Asked about some of his favourite places in Iceland mentioned the black sands of Breiðamerkursandur which are among the best known destinations in South Iceland. “It's hard not to like the black sandy beach off Jökulsárlón glacial lagoon. Every piece of ice is unique and no two pictures the same of these jewel like pieces of ice.” But there are other destinations photographers should not miss. One is Fjallsárlón glacial lagoon just to the south-west of Jökulsárlón glacial lagoon. The lagoon is often passed over for the more popular Jökulsárlón, Damian argues, but actually provides for better photographs. “Because the glacier is closer to you the background in my opinion is better.”

Damian also suggests photographers travelling in Iceland should check out some of the less visited waterfalls, including Litlanesfoss in East Iceland, Aldeyjarfoss and Hrafnabjargarfoss in North Iceland and Brúarfoss in South Iceland. All four require some walking, but are more well worth the small extra effort he assures us.

Read more: See the spectacular waterfalls in Skjálfandi river which would to be sacrificed for more electricity


Damian Black Pictured by Fjallsárlón glacial lagoon at the root of Vatnajökull glacier.

Litlanesfoss waterfall is to the North West of Lögurinn lake in East Iceland, framed by magnificent basalt columns. “Whilst out of the way and quite a hike it’s well worth it. Hardly any tourists and more hard core photographers visit which makes it more special.”

Aldeyjarfoss and Hrafnabjargarfoss are both in the river Skjálfandi, south of the famous Goðafoss. While Goðafoss is situated by the ring road Aldeyjarfoss and Hrafnabjargarfoss, which Damian describes as a “remote gem” are a little off the beaten track. Finding the two waterfalls requires you drive ROAD 843 and then walk a short distance. “The road down to Aldeyjarfoss is a bumpy one but the reward is worth it.”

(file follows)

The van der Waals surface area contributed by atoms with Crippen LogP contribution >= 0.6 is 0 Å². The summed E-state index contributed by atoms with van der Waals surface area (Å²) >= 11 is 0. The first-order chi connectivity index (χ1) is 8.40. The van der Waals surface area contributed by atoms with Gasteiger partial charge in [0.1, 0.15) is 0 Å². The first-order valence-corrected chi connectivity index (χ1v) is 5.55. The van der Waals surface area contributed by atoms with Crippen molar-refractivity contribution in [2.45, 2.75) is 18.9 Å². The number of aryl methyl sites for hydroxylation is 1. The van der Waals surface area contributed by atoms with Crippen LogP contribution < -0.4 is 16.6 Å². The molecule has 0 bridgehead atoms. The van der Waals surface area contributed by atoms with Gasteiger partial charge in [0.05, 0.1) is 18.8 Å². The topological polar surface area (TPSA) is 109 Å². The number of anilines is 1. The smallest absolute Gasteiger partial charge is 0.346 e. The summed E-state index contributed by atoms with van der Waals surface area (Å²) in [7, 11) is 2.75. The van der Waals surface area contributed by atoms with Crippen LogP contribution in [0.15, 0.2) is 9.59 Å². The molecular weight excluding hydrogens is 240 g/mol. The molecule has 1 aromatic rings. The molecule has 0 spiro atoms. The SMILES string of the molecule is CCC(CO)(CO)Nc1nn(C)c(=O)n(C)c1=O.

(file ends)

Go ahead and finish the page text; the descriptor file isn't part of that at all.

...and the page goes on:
Finally there is Brúarfoss waterfall which is hidden in the hills above union summer-cottage park. Getting to this picturesque waterfall requires you drive road 37 from the village of Laugarvatn to the east, as if you were driving to the Geysir geothermal area. The waterfall is located north of the road on the Brúará river. Finding it, however is a bit tricky, as it requires you enter the summer-cottage park Brekkuskógur, find a public parking spot, and then locate the walking path. There are signs pointing your way to the river and the waterfall, but as is so often the case in Iceland, it can take a while to find these signs. But the search is well worth the trouble Damian argues: “The ice blue falls simply have to be seen to be believed.“


Spectacular Skógafoss waterfall running green. Located in South Iceland.

An important note: Just to the east of the summer-cottage park is a farm by the name Brekkuskógur, which is private property. Also, don’t park in any of the parking spaces by the summer cottages. There are public parking spots by the service centre on the top of the hill in the middle of the park.